Evaluating Your Job Offers
When you start receiving job offers, the excitement can take over. Your hard work and perseverance are paying off, but there are still a few steps to go through. Taking time to consider and evaluate your offers is important because you want to make a good decision that fits your personal needs and desires.
- Create a document to list your offers along with the details that are important for your decision.
- Factors to consider may include: salary, geographic location, hybrid vs. fully remote vs. on-site, bonuses, time-off, vacation, insurance coverage, mentorship, relocation fees, etc.
- You may also want to think about the work environment and culture, type of leadership, mission and values of the employer, and opportunities for growth and development.
- Look at the pros and cons for each position and rank your offers according to the things that you value in your employer and your work.
- As you review your offers, you may have questions about specifics. If you're serious about an offer, it's okay to contact your recruiter to clarify contents of the offer so that you can make a decision with accurate information.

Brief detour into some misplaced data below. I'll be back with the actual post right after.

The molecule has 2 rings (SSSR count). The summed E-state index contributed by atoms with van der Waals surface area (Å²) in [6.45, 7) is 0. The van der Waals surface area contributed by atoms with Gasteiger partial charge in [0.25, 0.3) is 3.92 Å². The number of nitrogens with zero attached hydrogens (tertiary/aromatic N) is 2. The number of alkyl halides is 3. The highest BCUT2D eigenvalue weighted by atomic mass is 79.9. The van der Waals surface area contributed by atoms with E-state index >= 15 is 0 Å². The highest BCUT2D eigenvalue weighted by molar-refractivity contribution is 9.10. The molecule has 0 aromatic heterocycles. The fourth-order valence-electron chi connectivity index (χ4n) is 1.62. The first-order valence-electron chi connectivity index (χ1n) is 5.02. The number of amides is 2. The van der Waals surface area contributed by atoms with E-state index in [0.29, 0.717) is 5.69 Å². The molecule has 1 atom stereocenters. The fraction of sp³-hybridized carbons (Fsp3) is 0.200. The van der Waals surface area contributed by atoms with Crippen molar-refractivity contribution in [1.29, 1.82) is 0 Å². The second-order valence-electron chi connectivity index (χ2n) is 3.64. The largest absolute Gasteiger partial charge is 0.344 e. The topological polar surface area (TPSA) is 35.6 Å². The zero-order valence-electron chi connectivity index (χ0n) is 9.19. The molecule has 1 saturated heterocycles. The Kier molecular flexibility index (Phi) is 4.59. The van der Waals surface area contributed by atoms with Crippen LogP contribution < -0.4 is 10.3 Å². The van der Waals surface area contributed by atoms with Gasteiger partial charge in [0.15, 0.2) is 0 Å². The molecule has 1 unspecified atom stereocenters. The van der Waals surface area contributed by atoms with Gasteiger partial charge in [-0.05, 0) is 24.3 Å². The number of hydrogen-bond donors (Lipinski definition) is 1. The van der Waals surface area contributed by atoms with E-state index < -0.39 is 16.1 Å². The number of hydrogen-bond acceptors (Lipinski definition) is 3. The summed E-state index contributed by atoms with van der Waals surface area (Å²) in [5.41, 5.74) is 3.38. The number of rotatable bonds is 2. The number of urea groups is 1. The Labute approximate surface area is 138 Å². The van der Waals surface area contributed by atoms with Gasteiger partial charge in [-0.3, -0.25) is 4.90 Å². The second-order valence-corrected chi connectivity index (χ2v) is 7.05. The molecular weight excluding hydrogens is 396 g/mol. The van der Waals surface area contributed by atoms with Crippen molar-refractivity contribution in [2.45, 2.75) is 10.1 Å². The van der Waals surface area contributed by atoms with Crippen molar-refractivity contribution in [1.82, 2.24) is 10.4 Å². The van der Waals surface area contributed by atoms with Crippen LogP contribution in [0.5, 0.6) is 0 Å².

Negotiating your Salary
- 38%of new college graduates negotiate their salary
- 75%of employers say they have room to increase their first salary offer by 5 -10%
- 84%of employers say an entry-level candidate will not be putting their job at risk by negotiating pay
While the prospects of a new job can be exciting, it can also be nerve-wracking, especially for newer graduates without a lot of experience. Talking money can be the most stressful part of the interview process because the last thing anyone wants to do is start an exciting new chapter of their life in a new job, but getting paid less than their worth. Here are a few helpful tips to help guide you through the process.
- Know your worth - Research the position and salary range using sites such as Salary.com and Glassdoor. Set a minimum acceptable salary range. Your starting salary can set the tone for how much you earn down the road.
- Factor in the benefits - Consider your personal living expenses (monthly expenses, loans, taxes, etc.) while keeping in mind the total compensation package (health insurance, paid vacation days, etc.).
- Don't throw out the first number - Employers are becoming more transparent about the pay for their positions. If that is not the case, allow the employer to be the first to state a salary.
- Don't be afraid to push back - Thank the employer for their offer but take time to thoroughly evaluate it before accepting (or declining). Negotiation is a standard part of the job search process, and is often expected, so don't accept a low offer hoping they'll see your talents and increase your pay.
Always negotiate in good faith. You should only go through with negotiating an offer if you are serious.